The common terminal 48C of the switch 48 for raising operation is connected to one terminal of the motor 22, while the common terminal 60C of the switch 60 for lowering operation is connected to the other terminal of the motor 22.

Also, the common terminals 48C and 60C of the switch 48 for raising operation and the switch 60 for lowering operation are connected to the anodes of diodes 68 and 70, respectively. The cathodes of the diodes 68 and 70 are connected with each other to form a single signal line 72. A coil 74 wound around the core 66 is interposed in the middle of the signal line 72. The core 66 and the coil 74 form a solenoid.

Accordingly, when current flows through the coil 74, the core 66 generates magnetic force to hold the magnetic members 64 and 65 by the magnetic force.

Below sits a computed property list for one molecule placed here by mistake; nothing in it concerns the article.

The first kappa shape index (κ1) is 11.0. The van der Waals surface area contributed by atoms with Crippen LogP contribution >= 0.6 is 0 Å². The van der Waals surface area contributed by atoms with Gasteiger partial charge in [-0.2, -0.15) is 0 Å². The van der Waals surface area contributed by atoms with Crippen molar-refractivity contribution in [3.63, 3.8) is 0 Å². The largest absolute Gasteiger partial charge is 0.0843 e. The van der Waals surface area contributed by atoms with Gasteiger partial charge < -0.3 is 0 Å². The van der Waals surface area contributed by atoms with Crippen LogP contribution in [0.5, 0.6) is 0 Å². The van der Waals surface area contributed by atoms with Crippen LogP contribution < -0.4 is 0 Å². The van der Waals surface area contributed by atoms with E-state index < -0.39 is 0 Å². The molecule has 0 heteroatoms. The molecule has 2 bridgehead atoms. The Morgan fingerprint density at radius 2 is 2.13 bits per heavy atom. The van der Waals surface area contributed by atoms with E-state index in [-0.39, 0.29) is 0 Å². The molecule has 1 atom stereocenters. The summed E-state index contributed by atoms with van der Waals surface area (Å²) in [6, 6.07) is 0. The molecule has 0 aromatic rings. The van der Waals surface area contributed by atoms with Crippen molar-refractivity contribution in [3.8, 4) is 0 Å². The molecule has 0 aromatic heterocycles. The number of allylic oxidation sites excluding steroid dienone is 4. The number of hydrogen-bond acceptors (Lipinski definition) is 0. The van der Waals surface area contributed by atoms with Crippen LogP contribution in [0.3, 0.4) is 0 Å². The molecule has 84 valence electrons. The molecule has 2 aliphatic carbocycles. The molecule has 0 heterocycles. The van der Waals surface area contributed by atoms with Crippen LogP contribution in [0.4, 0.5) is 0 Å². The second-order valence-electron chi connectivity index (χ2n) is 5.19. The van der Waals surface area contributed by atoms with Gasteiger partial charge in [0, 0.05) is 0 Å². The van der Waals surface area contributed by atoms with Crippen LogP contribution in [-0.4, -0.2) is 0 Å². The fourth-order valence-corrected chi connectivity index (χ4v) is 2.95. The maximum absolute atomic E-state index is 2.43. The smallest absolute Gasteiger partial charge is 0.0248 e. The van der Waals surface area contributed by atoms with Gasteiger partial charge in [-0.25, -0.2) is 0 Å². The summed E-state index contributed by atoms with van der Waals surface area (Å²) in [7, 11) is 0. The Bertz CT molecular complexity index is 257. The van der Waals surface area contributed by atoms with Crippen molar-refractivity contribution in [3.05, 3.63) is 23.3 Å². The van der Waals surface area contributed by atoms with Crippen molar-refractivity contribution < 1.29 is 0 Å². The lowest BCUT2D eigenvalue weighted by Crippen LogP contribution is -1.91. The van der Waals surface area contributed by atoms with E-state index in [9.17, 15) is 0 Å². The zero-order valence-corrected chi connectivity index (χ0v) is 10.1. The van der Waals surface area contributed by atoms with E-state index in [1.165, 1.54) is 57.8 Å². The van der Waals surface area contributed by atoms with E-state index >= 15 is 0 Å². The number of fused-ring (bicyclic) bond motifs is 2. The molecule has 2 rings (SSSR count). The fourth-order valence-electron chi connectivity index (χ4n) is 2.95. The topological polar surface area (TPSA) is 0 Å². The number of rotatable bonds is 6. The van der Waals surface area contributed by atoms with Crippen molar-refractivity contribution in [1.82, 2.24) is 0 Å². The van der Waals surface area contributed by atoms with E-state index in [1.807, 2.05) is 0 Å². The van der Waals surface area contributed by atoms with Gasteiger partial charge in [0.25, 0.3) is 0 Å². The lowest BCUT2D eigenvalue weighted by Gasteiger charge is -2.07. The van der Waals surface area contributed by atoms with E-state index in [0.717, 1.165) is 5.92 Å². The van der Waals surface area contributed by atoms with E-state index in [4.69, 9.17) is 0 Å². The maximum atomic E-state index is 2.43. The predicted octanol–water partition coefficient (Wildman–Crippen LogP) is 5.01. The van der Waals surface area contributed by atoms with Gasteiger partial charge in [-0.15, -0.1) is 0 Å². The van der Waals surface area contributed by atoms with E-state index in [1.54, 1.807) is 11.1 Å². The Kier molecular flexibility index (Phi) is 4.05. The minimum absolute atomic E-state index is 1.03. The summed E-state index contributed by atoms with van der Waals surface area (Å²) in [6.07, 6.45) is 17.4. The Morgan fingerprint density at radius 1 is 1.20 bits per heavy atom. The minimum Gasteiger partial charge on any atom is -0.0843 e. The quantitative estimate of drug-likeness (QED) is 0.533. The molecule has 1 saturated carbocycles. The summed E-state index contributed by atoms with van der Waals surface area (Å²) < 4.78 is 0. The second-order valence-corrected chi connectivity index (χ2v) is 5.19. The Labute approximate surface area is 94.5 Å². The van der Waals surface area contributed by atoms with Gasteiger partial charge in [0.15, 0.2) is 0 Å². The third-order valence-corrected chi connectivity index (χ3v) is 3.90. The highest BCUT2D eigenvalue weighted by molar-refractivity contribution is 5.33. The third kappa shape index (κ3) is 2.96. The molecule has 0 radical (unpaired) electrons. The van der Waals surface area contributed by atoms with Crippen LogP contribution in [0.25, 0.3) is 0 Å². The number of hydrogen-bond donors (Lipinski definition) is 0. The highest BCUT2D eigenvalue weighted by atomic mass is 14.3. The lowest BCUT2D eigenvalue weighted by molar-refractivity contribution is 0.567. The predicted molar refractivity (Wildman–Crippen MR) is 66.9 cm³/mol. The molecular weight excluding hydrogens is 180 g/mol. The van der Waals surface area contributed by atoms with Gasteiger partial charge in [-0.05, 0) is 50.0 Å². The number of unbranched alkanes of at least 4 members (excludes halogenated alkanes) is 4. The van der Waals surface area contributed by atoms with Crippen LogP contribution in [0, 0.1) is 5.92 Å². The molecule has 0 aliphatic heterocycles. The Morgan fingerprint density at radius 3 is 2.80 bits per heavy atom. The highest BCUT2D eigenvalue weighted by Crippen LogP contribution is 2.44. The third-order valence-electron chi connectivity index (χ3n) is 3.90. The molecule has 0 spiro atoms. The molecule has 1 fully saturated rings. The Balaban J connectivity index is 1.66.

In detail, when the magnetic member 64 is held by the core 66, the contact 50 of the switch 48 for raising operation is maintained at the second contact 48B. In this case, the motor 22 forwardly rotates to continuously raise the door glass 20. On the contrary, when the magnetic member 65 is held by the core 66, the contact 62 of the switch 60 for lowering operation is maintained at the second contact 60B. In this case, the motor 22 reversely rotates to continuously lower the door glass 20.

The signal line 72 is connected to one end of a thermistor 76. The thermistor 76 is disposed in the vicinity of the motor 22. The other end of the thermistor 76 is grounded. As the thermistor 76, for example, a positive temperature coefficient thermistor may be used.

The first contacts 48A and 60A of the switch 48 for raising operation and the switch 60 for lowering operation are connected to the signal line 72 at a position between the coil 74 and the thermistor 76. Also, the second contacts 48B and 60B are supplied with power (12V) when an unillustrated ignition coil is in an on-state.